Thursday, March 26, 2009

While I wait

Mathematica's taking a particularly long time to complete this calculation I need for the talk I'll be giving in Iowa next weekend, and in the meantime I thought I'd check in (ever so briefly!) here.

This week's offered a perfect storm of academic events: the Parsons Lecture (supplied tonight by Prof. Thomas Banchoff of Brown University) collided with our Spring Undergraduate Research Symposium (tomorrow) and the Big South Undergraduate Research Symposium (tomorrow and Saturday), the penultimate Super Saturday class (Saturday morning), preparations for my journey to Simpson College for the Midwest Undergraduate Research Symposium, and a whole boatload of midterms, one for each class, to say nothing of the Newton v. Leibniz trial about to take place on Monday. (This semester's students have put a lot of work into this project, as far as I can tell, and they've been more diligent than any previous course section about running internet sources by me. I'm anticipating a solid trial on Monday.)

Banchoff's talk was marvelous: it was well-aimed, perfectly timed, inherently interesting, and executed with good humor, grace, and aplomb. He did a superb job at answering a broad array of audience questions, some of which were particularly difficult. I'd have to say that his public lecture was the best given by a Parsons Lecturer since I've been here.

I know a smattering of students presenting talks and posters in the university's symposium tomorrow and the nearly coincident Big South symposium that'll run the next two days (and into which I've put a good deal of, I don't mind saying, rather thankless effort), and in between those I hope to get a chance to get ready for Monday's classes this week's episode Super Saturday. There once again it's time to put together models of Euclidean, spherical, and hyperbolic space as the students experiment with bending space itself. My thanks go to my Calc I and 280 students for cutting out hundreds of posterboard polygons!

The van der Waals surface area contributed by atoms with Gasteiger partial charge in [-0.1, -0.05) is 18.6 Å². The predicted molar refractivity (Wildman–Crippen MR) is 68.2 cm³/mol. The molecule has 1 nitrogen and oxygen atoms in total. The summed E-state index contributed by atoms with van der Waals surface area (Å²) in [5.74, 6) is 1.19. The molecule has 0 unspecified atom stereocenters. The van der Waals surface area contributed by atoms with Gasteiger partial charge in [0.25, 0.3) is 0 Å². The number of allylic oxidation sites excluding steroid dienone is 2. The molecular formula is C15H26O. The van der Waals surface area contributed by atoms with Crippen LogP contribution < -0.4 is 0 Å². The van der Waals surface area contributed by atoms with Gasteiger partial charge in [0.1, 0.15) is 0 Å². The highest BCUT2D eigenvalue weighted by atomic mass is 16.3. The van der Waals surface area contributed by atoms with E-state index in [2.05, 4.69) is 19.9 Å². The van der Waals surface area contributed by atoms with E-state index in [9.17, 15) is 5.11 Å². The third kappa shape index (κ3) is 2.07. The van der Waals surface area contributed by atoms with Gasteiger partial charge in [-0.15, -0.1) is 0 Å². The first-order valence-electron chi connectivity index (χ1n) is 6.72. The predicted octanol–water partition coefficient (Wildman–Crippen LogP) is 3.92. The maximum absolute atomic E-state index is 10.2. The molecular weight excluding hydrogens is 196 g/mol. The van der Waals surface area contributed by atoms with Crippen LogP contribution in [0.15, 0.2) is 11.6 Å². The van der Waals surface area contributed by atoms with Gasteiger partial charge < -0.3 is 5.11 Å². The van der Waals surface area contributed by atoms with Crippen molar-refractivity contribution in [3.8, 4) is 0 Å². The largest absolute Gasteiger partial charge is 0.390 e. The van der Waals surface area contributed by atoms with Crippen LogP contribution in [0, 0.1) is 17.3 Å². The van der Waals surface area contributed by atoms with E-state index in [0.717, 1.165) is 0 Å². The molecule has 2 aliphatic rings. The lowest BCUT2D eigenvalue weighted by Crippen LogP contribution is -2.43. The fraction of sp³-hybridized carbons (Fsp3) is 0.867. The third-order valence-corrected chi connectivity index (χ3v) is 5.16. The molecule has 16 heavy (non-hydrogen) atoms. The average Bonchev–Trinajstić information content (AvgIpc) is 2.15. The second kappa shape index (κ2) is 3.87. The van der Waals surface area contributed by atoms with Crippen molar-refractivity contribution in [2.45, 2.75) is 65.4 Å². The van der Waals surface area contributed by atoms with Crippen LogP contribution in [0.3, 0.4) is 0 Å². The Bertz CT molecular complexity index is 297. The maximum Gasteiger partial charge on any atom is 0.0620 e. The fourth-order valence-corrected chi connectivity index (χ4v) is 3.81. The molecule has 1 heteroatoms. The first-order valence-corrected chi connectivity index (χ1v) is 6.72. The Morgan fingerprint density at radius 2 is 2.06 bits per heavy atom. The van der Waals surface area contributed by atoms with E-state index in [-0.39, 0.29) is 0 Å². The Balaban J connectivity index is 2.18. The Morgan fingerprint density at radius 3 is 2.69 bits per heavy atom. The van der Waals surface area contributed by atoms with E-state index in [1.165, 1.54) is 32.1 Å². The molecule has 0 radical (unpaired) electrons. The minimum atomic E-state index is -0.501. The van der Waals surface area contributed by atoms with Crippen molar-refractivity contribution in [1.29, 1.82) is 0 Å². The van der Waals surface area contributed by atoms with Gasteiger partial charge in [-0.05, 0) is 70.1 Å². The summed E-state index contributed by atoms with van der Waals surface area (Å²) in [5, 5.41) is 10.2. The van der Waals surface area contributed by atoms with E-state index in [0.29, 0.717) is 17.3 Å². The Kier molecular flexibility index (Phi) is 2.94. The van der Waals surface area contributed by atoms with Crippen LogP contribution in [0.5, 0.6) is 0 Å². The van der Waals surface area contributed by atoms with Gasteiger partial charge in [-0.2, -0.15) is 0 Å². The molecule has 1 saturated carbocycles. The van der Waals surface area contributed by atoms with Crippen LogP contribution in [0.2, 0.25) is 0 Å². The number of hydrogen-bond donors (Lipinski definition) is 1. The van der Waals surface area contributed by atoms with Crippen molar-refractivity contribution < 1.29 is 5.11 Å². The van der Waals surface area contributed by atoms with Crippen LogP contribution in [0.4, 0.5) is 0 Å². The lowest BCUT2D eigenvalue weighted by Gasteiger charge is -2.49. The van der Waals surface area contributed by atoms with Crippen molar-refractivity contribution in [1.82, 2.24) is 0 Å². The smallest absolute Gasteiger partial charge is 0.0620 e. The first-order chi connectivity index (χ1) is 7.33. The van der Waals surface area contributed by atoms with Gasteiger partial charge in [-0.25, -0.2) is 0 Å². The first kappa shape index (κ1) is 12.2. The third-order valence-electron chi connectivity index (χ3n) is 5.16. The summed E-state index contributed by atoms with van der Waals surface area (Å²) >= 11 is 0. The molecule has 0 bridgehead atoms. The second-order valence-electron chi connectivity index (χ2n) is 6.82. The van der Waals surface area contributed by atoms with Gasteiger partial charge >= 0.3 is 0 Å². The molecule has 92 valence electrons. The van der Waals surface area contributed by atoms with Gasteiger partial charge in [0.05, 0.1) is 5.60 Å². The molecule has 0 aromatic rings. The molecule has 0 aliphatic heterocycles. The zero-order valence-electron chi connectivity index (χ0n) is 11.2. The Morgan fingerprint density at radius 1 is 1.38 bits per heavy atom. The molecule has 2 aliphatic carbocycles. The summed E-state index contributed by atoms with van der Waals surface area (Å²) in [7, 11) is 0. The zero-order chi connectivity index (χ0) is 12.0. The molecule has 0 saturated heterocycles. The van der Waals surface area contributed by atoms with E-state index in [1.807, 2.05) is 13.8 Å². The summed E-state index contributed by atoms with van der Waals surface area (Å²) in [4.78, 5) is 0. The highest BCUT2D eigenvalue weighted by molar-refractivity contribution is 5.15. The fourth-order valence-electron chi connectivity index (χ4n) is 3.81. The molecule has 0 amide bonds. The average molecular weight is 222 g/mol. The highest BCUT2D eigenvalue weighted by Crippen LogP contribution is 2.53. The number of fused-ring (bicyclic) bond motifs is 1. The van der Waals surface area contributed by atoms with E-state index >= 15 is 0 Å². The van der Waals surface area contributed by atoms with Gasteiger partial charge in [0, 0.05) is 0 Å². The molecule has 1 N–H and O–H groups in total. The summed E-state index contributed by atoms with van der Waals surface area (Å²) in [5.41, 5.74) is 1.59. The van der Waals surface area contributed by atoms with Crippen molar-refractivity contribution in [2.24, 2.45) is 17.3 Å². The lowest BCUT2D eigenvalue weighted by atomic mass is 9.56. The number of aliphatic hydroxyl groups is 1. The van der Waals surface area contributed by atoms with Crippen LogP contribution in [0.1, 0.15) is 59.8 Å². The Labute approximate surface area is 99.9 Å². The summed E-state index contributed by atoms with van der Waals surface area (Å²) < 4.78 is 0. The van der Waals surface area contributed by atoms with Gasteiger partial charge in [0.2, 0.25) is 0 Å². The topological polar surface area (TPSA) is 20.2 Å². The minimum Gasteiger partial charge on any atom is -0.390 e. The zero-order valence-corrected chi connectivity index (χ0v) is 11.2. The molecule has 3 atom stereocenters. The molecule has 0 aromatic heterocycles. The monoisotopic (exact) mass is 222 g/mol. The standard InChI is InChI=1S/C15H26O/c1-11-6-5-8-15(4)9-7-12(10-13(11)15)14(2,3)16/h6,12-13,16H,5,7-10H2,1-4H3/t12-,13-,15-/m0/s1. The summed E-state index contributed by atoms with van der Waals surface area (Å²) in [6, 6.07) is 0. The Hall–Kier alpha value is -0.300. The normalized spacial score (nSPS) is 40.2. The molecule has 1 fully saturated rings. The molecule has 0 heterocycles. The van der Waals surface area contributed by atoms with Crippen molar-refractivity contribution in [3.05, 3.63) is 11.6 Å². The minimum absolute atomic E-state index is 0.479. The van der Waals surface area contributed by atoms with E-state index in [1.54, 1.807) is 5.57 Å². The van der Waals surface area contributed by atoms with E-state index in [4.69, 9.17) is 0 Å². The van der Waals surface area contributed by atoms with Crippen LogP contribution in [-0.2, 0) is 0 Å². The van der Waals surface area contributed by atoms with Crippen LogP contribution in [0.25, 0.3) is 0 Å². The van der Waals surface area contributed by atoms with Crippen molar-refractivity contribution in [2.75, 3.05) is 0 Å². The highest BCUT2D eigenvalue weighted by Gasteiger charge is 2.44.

I've got a small handful of additional computations to complete before my MUMS 2009 talk is ready. I'm feeling pretty good about it. A week ago I was quietly panicky: this is my first plenary talk at a conference big enough to have plenary talks, and I want it to go well. I've made my talk a mix of "classical" results from the theory of random graphs (mostly theorems due to Erdős, Rényi, and Bollobás) and more modern results due to myself and my colleagues here. I hope that it will give a nice sense of the sorts of things one can look at in random graphs, complete with pretty pictures.

I'm tired.

Thankfully, as my plane touches down in Asheville next Sunday afternoon, the busiest part of the semester will slide behind me.

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